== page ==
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Today's Focus:

Virtual Installation


"It’s bigger than the Army Reserve. Families of active-duty troops often leave their post and return to their hometowns when their loved one is deployed. If you’re in the military and in that community, that’s where you can go to get help."

- Lt. Gen. Jack C. Stultz, chief Army Reserve/commanding general, U.S. Army Reserve Command

‘Virtual Installation’ aims to extend big-base support to small-town America


Year of the Noncommissioned Officer

"Whatever else happens the rest of my life, I know I changed the world, and 99 percent of our population is never going to experience that."

-Sgt. Olin Wilkinson, feels that serving his community as a servicemember and a teacher have both been rewarding, and his experiences in the military help him in teaching in countless ways

Guard infantry NCO acts as mentor



2009 Commemorations :

Year of the NCO

Year of the Military Family

100th Anniversary of the Chaplain Assistant

December 2009

Dec. 16 to Jan. 25 : 65th Anniversary of Battle of the Bulge

Dec. 24: STAND-TO! edition will not be published
Dec. 25: Christmas Holiday
Dec. 31: STAND-TO! edition will not be published


Army Professional Writing


Virtual Installation

What is it?

The Virtual Installation (VI) assists military family members who are holding down the home front, far from the nearest military installation, when their loved ones deploy. VI may take the form of a brick and mortar storefront, space in a Veteran's Affairs facility or even an Internet site.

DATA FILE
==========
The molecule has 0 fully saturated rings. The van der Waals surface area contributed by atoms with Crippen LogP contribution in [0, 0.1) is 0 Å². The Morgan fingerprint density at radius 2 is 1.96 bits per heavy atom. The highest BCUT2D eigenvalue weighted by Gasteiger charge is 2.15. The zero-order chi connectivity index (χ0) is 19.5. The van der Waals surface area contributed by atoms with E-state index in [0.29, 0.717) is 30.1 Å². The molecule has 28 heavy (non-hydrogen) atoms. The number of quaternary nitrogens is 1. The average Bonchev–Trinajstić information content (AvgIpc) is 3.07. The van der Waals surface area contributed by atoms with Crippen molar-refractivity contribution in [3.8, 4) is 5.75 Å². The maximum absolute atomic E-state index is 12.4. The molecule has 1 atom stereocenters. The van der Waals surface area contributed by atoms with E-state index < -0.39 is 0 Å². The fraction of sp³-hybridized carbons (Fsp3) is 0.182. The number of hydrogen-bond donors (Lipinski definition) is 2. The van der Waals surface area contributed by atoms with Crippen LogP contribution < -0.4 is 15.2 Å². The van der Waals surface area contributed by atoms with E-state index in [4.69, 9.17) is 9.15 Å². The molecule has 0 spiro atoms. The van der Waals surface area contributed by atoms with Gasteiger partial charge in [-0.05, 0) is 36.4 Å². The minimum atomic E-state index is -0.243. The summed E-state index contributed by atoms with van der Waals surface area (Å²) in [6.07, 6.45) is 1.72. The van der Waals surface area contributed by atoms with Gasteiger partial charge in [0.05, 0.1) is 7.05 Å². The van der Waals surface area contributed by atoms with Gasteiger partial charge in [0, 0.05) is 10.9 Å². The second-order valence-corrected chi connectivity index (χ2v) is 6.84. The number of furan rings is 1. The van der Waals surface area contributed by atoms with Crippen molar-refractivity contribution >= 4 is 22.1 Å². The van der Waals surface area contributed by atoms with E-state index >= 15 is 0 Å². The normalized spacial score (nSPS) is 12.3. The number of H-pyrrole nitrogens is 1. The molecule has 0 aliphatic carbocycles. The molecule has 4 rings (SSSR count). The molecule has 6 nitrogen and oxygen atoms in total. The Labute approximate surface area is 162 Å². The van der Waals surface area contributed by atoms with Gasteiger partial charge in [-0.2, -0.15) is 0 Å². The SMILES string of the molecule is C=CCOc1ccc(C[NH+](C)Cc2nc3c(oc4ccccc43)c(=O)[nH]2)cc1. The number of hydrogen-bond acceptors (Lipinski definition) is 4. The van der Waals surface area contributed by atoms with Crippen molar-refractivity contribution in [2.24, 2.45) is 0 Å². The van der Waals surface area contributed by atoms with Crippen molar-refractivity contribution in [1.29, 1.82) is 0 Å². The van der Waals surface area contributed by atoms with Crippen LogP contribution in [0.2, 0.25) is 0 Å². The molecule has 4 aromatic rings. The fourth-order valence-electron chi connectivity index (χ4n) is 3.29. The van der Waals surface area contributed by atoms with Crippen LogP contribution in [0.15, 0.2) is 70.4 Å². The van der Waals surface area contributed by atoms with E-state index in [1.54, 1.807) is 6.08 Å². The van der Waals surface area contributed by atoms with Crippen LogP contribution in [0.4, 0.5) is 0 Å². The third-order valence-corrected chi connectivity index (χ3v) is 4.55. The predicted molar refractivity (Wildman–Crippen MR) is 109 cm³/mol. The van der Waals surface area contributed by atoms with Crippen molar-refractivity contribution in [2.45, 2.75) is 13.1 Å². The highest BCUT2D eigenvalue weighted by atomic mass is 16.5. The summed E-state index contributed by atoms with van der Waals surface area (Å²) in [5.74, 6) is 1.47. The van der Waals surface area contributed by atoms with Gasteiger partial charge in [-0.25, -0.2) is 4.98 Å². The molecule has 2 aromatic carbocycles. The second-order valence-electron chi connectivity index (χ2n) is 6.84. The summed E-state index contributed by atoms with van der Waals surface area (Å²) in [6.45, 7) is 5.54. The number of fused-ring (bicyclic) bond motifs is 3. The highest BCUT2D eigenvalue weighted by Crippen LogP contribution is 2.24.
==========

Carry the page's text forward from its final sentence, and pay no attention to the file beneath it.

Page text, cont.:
What has the Army Reserve done?

The Army Reserve opened its first Army Strong Community Center in Rochester, N.Y., in December 2008 as part of its Virtual Installation Community-Based Pilot Program.

The center provides members, retirees and veterans of all branches and components of the U.S. military and their family members with information, services and support they would have to drive 120 miles to find at Fort Drum, N.Y.

ASCC Rochester also gives local government agencies, organizations and businesses a way to assist military families. Additionally, it provides a vital link to survivor families - those who have lost loved ones to combat - in an environment that befits the quality of service rendered by their loved ones.

Since opening their doors, the ASCC staff has processed more than 1,100 requests for information and assistance. While more than half came from individuals connected to the Army Reserve, one third have been affiliated with the active component of the Army.

What does the Army Reserve have planned for the future?

In 2010, the Army Reserve will open five to eight more pilot facilities to test other approaches that are more visible to the community and easier to access. Based on data from these sites, the Army Reserve will determine the best way ahead for the VI program.

Why is this important to the Army?

The virtual installation program enhances quality of life, readiness, retention and recruiting.

• All military families - regardless of component, branch or location - deserve the same level of service and support when their loved ones deploy.

• Deployed Soldiers can focus on their mission when they know that, if there is a problem at home, the ASCC staff will care for their families.

• Soldiers whose families are helped by the center recognize that the Army Reserve cares about them and continue to serve.

• When communities recognize the support these centers provide, people will be influenced to join the military.


Family Programs Web Site

Military One Source

Army One Source

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